Undoubtedly, 2022 was an excellent year for the EV industry. In the U.S., 5.7% of all vehicles sold during the year were electric. That’s notable, because 5% has historically been a tipping point for mass adoption across other countries. This trend strongly suggests sustained future growth, and eliminates fears that the EV revolution will be a flash in the pan. They’re here to stay, meaning everyone will watch top EV industry trends in 2023.
Those trends will affect participants from manufacturers to consumers to regulators and more. Let’s dive in, as these widespread catalysts take investors in the electrification realm on a wild ride.
Changing Tax Credits
One of the most important trends in the EV sector this year is the changing tax credits. Federal income tax credit rules for EVs are changing significantly in 2023. The Inflation Reduction Act (IRA) is an important legislation related to this conversation.
The IRA effectively reshaped the eligibility landscape for EVs. Some manufacturers had been ineligible for the credit, as it required 200,000 EV sales per the previous regulations. The IRA removed that clause, making those manufacturers eligible again. At the same time, the IRA now requires EVs to be made in North America, invalidating previously-qualified EVs.
The Department of Energy is undertaking a massive push to convert light-duty vehicles to electric vehicles. The impetus was a study finding that it would be the most significant opportunity to achieve a net-zero economy by 2050.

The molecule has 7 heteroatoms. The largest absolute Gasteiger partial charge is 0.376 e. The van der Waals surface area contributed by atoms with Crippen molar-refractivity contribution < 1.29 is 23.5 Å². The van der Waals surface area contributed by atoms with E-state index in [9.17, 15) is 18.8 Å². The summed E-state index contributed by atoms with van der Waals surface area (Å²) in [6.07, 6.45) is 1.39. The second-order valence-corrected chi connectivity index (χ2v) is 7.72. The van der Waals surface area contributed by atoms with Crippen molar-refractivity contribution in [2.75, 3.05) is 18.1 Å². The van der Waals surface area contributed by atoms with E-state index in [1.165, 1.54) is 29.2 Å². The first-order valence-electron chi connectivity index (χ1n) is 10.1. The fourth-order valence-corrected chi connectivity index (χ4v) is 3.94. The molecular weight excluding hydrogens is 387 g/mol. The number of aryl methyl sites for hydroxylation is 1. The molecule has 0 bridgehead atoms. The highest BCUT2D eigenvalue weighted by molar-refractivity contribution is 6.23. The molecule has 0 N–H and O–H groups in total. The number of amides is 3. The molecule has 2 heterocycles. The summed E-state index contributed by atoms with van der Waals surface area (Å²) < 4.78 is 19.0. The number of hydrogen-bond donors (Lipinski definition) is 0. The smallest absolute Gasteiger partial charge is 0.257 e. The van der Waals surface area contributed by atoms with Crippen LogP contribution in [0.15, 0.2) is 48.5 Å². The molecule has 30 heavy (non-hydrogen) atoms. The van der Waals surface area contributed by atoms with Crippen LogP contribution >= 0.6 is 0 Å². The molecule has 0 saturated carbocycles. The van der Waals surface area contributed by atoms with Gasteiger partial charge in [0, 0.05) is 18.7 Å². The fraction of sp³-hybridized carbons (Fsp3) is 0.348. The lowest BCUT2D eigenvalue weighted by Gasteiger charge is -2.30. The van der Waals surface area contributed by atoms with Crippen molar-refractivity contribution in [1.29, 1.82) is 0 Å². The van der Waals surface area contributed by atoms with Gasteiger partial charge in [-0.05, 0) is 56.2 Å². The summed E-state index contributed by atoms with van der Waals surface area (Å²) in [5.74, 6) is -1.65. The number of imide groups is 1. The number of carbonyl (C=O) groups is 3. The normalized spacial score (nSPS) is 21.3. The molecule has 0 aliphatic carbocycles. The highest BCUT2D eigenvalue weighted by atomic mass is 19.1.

Further, tax credits will only apply to specific vehicle classes at certain price points. Large EVS must be priced below $80,000, and small EVs below $55,000.
Lower prices are a clear focal point across the EV sector in 2023. Elon Musk has slashed prices on the most popular Tesla (NASDAQ:TSLA) vehicles several times this year. So far, rival legacy auto manufacturers Ford (NYSE:F) and General Motors (NYSE:GM) have remained firmly committed to keeping prices unchanged.
Musk’s intent is clear. Tesla aims to produce 2 million vehicles in 2023, double the number it had a year ago. Margins will decrease, but the logic is that the volume increase will more than makeup for that decline. Tesla’s rivals warn that its fleet of vehicles may already be stale and need a refresh. In focusing on volume, they warn Tesla will fall farther behind.
While the outcome of Tesla’s strategy remains to be seen, lower prices are likely to be a norm for 2023. The government’s incentivizing of lower-priced vehicles in combination with credits could spare demand in lower-priced cars. Meanwhile, volume has become a paramount metric, and other manufacturers may lower prices and follow Tesla’s lead to spike sales.
A Focus on Infrastructure
I think 2023 will see a continued focus on infrastructure. If mass EV adoption is here, it will require a massive push to make charging infrastructure more available.
The Biden Administration’s bipartisan Infrastructure Act is a big part of that conversation. It sets out goals for 500,000 EV chargers along U.S. highways by 2030. In addition, it aims to spur auto manufacturers to have 50% of all new car sales comprised of EVs by 2030.
The law earmarks $7.5 billion for charging, $10 billion for clean transportation, and $7 billion for batteries. There are currently 130,000 EV chargers on U.S. roads. If 500,000 charging stations are to be built by 2030, it’s clear that a lot of activity will have to occur in the interim.
Overall, look for a significant push toward all things infrastructure build-out related. Those chargers will need to be more available, reliable, and user-friendly. Government investment means that firms engaged in any such activities have apparent advantages for the medium-term.
On the date of publication, Alex Sirois did not have (either directly or indirectly) any positions in the securities mentioned in this article. The opinions expressed in this article are those of the writer, subject to the InvestorPlace.com Publishing Guidelines.